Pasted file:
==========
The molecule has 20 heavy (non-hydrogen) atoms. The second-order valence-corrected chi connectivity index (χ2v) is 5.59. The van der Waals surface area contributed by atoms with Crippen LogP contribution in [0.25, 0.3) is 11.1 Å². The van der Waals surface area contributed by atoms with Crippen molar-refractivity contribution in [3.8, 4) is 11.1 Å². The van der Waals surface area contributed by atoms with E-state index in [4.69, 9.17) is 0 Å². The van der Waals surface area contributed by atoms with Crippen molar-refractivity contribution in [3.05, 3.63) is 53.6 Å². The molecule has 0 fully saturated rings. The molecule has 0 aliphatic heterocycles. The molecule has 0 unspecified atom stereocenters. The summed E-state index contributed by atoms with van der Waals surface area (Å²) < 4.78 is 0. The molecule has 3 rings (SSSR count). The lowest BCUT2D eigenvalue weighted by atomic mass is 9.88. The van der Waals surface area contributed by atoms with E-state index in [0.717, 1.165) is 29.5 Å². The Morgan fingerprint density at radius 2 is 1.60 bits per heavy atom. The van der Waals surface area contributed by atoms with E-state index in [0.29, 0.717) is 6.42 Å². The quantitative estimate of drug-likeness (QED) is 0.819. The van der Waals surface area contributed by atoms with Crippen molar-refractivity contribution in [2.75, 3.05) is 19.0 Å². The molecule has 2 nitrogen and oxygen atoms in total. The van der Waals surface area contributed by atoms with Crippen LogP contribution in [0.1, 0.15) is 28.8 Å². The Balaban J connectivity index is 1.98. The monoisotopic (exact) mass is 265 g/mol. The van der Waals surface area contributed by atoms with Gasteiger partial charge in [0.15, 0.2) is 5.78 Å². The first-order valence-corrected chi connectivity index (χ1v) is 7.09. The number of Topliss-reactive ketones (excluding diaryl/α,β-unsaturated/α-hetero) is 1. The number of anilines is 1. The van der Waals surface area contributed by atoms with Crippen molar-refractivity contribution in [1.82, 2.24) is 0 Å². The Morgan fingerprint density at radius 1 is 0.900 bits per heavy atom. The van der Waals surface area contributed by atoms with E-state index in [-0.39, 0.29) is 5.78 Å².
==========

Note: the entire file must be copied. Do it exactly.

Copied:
The molecule has 20 heavy (non-hydrogen) atoms. The second-order valence-corrected chi connectivity index (χ2v) is 5.59. The van der Waals surface area contributed by atoms with Crippen LogP contribution in [0.25, 0.3) is 11.1 Å². The van der Waals surface area contributed by atoms with Crippen molar-refractivity contribution in [3.8, 4) is 11.1 Å². The van der Waals surface area contributed by atoms with E-state index in [4.69, 9.17) is 0 Å². The van der Waals surface area contributed by atoms with Crippen molar-refractivity contribution in [3.05, 3.63) is 53.6 Å². The molecule has 0 fully saturated rings. The molecule has 0 aliphatic heterocycles. The molecule has 0 unspecified atom stereocenters. The summed E-state index contributed by atoms with van der Waals surface area (Å²) < 4.78 is 0. The molecule has 3 rings (SSSR count). The lowest BCUT2D eigenvalue weighted by atomic mass is 9.88. The van der Waals surface area contributed by atoms with E-state index in [0.717, 1.165) is 29.5 Å². The Morgan fingerprint density at radius 2 is 1.60 bits per heavy atom. The van der Waals surface area contributed by atoms with E-state index in [0.29, 0.717) is 6.42 Å². The quantitative estimate of drug-likeness (QED) is 0.819. The van der Waals surface area contributed by atoms with Crippen molar-refractivity contribution in [2.75, 3.05) is 19.0 Å². The molecule has 2 nitrogen and oxygen atoms in total. The van der Waals surface area contributed by atoms with Crippen LogP contribution in [0.1, 0.15) is 28.8 Å². The Balaban J connectivity index is 1.98. The monoisotopic (exact) mass is 265 g/mol. The van der Waals surface area contributed by atoms with Gasteiger partial charge in [0.15, 0.2) is 5.78 Å². The first-order valence-corrected chi connectivity index (χ1v) is 7.09. The number of Topliss-reactive ketones (excluding diaryl/α,β-unsaturated/α-hetero) is 1. The number of anilines is 1. The van der Waals surface area contributed by atoms with Crippen molar-refractivity contribution in [1.82, 2.24) is 0 Å². The Morgan fingerprint density at radius 1 is 0.900 bits per heavy atom. The van der Waals surface area contributed by atoms with E-state index in [-0.39, 0.29) is 5.78 Å².